By Nicole Fox
What happened to Jestina? That was what everyone wanted to know in Zimbabwe in 2009. The year before, Jestina Mukoko was abducted by security agents, who beat and tortured her. She was forced to confess to an alleged terrorist incursion plot from neighboring Botswana, and then she was imprisoned, and a court granted her bail in March of 2009.
Ms. Mukoko appealed her arrest through the courts, and finally the Zimbabwean Supreme Court ruled that state security forces violated her human rights.
The following year, then Secretary of State Hillary Clinton awarded Ms. Mukoko the International Women of Courage Award, an annual award that honors women from around the globe for exemplifying exceptional courage and leadership by advocating for human rights, women’s equality, and social progress. Often at great personal risk, these women have dedicated their lives to advancing causes they believe in.
As the Executive Director of the Zimbabwe Peace Project, an NGO that monitors human rights abuses throughout the country, Ms. Mukoko is a long-time human rights activist, as well as a pioneering role model as a broadcaster for the Zimbabwe Broadcasting Corporation.
As the State Department celebrates the 10th year of the International Women of Courage Award, we’re following up with women we’ve honored in the past.
Six years after receiving the award, Ms. Mukoko is still proud that despite the violence she’s experienced, she stood firm by remaining in Zimbabwe and continuing her fight for human rights. Here are some of her thoughts on courage, the award, and what’s next for women’s rights.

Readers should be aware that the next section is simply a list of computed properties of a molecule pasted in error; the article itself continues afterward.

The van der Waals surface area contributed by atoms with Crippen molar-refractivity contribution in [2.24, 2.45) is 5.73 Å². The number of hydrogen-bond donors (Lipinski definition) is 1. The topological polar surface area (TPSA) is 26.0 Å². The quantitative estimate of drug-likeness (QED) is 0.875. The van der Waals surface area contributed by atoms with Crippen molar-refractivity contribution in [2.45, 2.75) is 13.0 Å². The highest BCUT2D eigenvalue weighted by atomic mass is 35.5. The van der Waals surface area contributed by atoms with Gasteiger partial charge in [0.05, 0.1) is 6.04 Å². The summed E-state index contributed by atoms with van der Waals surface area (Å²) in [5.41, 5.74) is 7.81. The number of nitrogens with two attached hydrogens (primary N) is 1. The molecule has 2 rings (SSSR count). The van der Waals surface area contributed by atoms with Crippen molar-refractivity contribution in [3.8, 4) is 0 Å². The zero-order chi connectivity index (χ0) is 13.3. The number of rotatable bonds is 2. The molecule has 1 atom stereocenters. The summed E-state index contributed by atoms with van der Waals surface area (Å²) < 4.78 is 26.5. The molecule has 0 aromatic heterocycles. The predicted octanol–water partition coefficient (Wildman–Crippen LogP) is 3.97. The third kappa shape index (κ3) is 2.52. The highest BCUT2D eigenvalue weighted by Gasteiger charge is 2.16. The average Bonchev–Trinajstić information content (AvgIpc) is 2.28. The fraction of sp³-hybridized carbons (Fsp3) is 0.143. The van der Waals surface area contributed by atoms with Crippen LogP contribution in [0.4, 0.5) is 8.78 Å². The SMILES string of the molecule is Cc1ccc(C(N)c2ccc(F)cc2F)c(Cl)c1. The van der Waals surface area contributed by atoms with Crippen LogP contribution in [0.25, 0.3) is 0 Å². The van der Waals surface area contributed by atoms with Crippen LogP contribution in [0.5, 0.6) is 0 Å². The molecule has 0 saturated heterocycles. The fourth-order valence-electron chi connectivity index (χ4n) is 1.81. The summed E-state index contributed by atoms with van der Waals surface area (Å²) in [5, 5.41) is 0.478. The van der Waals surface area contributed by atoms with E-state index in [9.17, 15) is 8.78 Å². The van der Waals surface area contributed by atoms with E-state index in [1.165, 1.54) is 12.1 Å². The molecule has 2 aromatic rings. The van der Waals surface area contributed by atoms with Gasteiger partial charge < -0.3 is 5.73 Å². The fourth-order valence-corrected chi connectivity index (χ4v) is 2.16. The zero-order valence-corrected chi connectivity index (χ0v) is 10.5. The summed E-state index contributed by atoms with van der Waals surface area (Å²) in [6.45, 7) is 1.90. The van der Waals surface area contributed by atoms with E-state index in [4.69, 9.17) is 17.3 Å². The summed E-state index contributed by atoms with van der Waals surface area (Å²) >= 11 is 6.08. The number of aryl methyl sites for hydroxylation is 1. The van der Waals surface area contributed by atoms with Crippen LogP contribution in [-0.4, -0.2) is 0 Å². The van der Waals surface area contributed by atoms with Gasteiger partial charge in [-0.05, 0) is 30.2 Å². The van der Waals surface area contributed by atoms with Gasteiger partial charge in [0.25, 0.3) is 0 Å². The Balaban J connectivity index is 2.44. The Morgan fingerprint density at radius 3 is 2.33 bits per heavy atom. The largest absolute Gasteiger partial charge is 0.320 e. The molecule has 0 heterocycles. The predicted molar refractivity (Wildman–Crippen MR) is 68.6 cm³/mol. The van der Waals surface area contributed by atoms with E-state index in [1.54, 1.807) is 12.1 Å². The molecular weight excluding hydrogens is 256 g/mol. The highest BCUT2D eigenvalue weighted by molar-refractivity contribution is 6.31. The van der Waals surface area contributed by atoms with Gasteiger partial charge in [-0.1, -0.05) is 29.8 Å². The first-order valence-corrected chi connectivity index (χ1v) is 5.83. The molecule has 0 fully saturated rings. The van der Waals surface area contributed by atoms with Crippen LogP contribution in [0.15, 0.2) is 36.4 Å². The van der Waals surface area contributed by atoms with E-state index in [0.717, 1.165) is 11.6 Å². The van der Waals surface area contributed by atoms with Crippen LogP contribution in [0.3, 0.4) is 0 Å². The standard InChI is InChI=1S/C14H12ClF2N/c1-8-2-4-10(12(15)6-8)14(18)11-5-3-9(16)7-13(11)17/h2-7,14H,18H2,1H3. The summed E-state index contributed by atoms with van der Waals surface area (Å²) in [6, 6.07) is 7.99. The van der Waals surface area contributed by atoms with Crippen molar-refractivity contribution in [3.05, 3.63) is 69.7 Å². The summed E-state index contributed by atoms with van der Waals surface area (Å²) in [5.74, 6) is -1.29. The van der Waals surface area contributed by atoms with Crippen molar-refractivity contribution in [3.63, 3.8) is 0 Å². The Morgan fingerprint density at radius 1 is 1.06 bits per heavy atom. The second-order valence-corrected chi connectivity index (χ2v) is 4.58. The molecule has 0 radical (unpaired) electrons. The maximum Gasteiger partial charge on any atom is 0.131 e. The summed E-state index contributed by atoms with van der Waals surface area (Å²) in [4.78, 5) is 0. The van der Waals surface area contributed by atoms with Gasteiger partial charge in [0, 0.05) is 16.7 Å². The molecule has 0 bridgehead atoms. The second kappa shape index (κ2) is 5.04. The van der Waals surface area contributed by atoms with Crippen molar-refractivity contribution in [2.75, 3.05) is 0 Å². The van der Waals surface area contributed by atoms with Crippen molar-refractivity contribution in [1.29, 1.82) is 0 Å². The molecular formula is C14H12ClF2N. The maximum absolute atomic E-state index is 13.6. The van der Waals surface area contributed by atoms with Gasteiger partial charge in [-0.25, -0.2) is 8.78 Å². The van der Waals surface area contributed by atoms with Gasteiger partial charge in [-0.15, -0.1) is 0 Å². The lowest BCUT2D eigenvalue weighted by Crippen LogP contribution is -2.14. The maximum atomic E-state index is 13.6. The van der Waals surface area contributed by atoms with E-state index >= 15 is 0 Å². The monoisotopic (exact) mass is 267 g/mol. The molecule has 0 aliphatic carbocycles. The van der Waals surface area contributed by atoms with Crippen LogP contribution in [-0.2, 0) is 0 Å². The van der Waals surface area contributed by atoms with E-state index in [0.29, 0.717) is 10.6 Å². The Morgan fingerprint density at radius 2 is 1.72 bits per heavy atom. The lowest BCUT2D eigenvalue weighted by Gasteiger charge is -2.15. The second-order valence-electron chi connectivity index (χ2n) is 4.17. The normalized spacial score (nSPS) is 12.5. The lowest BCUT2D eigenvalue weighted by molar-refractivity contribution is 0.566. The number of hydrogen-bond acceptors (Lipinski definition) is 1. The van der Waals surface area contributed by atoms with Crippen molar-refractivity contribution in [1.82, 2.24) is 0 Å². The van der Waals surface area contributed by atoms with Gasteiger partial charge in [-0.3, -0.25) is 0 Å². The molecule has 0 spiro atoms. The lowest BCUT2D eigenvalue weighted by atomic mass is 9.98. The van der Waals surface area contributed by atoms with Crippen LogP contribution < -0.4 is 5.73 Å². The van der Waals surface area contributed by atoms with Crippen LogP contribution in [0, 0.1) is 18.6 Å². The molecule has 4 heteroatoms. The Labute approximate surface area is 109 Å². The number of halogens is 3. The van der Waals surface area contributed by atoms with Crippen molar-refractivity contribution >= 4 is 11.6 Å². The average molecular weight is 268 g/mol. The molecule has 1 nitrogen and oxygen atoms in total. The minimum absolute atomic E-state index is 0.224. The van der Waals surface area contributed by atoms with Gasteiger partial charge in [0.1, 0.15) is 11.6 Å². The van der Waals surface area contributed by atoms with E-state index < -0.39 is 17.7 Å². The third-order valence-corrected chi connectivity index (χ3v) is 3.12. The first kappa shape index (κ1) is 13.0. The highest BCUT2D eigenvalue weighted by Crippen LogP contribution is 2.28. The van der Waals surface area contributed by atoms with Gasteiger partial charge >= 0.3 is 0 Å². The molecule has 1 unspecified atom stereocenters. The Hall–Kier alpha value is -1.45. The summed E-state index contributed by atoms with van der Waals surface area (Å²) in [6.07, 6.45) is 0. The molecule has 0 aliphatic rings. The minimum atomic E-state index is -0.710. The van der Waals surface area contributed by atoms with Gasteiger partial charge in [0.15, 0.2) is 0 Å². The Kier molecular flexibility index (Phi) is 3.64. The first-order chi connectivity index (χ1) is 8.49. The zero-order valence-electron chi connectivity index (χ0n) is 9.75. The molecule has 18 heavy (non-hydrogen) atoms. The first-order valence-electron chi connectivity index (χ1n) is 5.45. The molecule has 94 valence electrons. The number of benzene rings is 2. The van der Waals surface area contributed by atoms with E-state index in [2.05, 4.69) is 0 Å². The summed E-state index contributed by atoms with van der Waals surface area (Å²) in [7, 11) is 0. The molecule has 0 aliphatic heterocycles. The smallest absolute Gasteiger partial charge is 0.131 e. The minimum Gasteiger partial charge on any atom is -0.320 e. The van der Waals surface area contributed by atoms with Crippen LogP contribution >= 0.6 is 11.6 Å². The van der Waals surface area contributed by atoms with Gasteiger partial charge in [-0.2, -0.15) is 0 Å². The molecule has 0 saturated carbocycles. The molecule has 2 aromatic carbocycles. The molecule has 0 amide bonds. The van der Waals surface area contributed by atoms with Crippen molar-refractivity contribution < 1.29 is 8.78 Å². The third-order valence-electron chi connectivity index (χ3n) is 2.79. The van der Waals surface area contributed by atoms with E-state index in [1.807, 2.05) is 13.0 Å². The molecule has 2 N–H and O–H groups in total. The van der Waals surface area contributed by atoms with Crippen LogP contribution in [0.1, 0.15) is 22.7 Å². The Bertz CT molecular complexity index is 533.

In a perfect world, women and girls would: Live without fear of their rights being violated and they would be confident to express their views and opinions.
In three words, what does courage mean to you? Confidence, conviction and unwavering boldness
What’s your favorite memory from the International Women of Courage Award ceremony? The opportunity to meet First Lady Michelle Obama, who convinced me in her speech that she had read my story, and meeting Secretary of State Hillary Clinton and representing all the other honorees in the acceptance speech.
What other International Woman of Courage stands out to you from your time in the United States? The other woman who stood out during my time in 2010 is Sonia Pierre, who works against the discrimination of Haitians in the Dominican Republic.
How did the International Women of Courage Award change your work? It changed my work because I realized that the work was being seen and considered important. The award also profiled the monitors who tirelessly provide our primary information.
What’s the secret to getting things done and making progress on the issues that matter to you? The secret is having a dream, no matter how ambitious, and being moved by smilesworn by those who have been assisted.
What do you think is the biggest barrier to progress? The biggest barrier to progress is being bogged down by those who are bent on painting everything you do with a negative brush.
What’s the accomplishment you’re most proud of? I am proud that even though I faced a life-threatening experience, I have refused to be forced to migrate from my country of birth that I am so proud of.
What should the next generation of women leaders know about leadership and courage? What can they do to continue your work? The next generation needs to know that they have to lead from the front and also know that unless a leader stands by what they believe in, their dreams will never be realized. US Department of State
About the Author: Nicole Fox is a policy advisor in the Secretary’s Office of Global Women’s Issues. Previously she served at the U.S. Embassy in Zimbabwe.
This blog is the second in a series of blogs that will — surrounding the 2016 International Women of Courage Awards — explore the insights of courageous women’s rights advocates from around the world.